Ride along with Rhea

April 28, 2011 By Jason Major
Animation made from raw Cassini image data acquired April 25, 2011. Credit: NASA / JPL / Space Science Institute

Assembled from 29 raw images taken by the Cassini orbiter on Monday, April 25, this animation brings us along an orbital ride with Rhea as it crosses Saturn’s nighttime face, the planet’s shadow cast across the ringplane. Sister moons Dione and Tethys travel the opposite lane in the background, eventually appearing to sink into Saturn’s atmosphere.

The exposure varies slightly from frame to frame due to the fact that they are not all taken with the same color channel filter.

(1,528 kilometers, or 949 miles, wide), Dione (1,123 kilometers, or 698 miles wide) and Tethys (1,066 kilometers, or 662 miles wide) are all very similar in composition and appearance. The moons are composed mostly of water ice and rock, each covered in craters of all sizes and crisscrossed by gouges, scarps and chasms. All three are tidally locked with , showing the same face to their parent planet in the same way that the Moon does with Earth.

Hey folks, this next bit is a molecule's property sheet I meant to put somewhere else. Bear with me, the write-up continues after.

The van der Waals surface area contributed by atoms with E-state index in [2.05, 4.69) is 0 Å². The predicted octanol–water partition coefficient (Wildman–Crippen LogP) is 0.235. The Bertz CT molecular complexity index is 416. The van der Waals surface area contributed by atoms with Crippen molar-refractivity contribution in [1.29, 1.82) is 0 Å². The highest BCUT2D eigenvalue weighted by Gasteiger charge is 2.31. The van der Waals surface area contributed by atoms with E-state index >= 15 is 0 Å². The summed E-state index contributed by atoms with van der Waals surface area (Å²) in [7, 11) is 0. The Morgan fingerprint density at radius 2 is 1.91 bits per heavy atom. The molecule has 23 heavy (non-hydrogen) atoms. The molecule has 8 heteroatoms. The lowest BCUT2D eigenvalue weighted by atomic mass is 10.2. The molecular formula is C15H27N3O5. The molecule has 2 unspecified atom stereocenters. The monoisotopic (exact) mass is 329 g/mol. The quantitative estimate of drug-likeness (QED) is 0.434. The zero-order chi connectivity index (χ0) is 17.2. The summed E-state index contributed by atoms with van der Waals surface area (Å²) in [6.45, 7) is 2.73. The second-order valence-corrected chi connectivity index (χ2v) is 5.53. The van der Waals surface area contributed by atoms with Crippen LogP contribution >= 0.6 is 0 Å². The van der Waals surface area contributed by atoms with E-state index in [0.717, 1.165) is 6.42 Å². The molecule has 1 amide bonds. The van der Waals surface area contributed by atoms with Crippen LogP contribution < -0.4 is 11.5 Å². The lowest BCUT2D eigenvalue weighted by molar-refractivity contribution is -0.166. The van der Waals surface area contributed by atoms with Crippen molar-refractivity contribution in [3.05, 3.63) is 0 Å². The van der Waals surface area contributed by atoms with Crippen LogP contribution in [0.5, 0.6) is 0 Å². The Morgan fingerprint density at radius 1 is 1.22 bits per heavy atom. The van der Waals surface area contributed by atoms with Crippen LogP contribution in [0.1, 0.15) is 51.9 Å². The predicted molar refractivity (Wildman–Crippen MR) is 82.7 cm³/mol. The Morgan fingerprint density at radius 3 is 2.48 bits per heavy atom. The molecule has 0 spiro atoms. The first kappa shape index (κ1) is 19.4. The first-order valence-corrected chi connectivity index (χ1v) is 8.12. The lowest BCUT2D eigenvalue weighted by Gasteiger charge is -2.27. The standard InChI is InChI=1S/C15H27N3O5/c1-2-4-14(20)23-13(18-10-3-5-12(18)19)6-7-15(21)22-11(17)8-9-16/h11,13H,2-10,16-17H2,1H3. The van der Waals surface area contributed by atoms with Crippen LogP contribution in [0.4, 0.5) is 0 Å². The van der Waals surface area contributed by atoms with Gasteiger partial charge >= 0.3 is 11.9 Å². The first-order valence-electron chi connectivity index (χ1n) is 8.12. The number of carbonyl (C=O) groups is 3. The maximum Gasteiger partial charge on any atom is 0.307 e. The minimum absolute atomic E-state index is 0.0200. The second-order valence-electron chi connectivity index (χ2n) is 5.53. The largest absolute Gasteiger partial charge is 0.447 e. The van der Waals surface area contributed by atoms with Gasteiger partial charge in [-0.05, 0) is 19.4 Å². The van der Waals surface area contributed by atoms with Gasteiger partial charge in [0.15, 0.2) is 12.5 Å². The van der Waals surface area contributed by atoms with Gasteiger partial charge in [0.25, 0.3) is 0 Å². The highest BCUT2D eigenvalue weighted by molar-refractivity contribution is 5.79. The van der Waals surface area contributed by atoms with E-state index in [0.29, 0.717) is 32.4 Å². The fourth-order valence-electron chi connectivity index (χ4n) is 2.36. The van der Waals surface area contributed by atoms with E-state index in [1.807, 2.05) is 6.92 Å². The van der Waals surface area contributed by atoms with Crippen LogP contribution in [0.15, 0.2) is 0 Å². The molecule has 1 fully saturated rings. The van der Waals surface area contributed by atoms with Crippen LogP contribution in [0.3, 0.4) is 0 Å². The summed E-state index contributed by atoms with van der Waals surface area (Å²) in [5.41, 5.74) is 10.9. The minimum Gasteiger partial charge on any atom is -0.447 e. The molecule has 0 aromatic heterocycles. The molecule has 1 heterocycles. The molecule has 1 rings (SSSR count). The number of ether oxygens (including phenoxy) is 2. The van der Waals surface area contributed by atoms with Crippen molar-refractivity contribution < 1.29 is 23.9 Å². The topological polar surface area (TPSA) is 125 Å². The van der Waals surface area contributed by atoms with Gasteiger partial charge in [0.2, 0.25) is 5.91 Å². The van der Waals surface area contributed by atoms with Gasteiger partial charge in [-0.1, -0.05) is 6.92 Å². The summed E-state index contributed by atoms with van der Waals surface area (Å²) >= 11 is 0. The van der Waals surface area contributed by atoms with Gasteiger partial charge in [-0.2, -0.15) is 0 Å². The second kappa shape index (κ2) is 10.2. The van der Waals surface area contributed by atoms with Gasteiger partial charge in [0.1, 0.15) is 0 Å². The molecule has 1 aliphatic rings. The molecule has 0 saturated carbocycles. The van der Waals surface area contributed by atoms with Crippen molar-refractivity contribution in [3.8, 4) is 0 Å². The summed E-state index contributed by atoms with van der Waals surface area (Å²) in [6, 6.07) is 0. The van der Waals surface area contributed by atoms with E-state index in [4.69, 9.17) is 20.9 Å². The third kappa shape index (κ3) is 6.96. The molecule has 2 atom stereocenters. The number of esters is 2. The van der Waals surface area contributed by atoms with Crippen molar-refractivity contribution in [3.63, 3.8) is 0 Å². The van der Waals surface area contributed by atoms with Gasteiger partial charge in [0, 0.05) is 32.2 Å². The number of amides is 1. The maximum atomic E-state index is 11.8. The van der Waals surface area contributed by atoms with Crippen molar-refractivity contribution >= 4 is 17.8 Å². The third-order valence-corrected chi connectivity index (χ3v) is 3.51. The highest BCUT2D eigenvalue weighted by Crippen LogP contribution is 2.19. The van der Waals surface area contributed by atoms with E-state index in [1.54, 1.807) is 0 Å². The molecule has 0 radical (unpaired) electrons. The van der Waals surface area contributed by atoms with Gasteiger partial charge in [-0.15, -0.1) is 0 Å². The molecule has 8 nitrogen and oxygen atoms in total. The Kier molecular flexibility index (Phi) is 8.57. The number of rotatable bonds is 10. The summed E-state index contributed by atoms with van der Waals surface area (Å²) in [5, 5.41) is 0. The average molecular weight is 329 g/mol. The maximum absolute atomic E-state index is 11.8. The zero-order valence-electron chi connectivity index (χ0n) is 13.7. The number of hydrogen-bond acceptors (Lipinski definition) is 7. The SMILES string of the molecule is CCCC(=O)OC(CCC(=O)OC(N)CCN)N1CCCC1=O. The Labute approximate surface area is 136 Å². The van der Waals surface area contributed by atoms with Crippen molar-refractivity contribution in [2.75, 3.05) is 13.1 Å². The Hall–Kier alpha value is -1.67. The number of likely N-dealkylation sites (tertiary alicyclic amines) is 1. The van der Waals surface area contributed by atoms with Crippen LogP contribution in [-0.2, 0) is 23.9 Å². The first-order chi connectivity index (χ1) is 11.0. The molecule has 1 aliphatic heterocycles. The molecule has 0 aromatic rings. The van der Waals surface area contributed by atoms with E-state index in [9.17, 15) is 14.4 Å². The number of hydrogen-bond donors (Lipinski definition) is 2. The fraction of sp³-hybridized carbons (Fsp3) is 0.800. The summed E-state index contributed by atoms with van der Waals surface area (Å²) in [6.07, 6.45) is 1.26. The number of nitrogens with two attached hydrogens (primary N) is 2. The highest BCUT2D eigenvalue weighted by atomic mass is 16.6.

The Cassini spacecraft was 2,227,878 km (1,384,339 miles) from Rhea when the images were taken.

(The original images have not been validated or calibrated. Validated/calibrated images will be archived with the NASA Planetary Data System in 2012.)

Explore further: Cassini's Photo Album From a Season of Icy Moons

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not rated yet Apr 28, 2011
Interesting that the shadow on the horizon on Rhea doesn't change. Can someone explain that a little for me? Is it because the satellite is moving to give the false impression that the moon is orbiting quickly?

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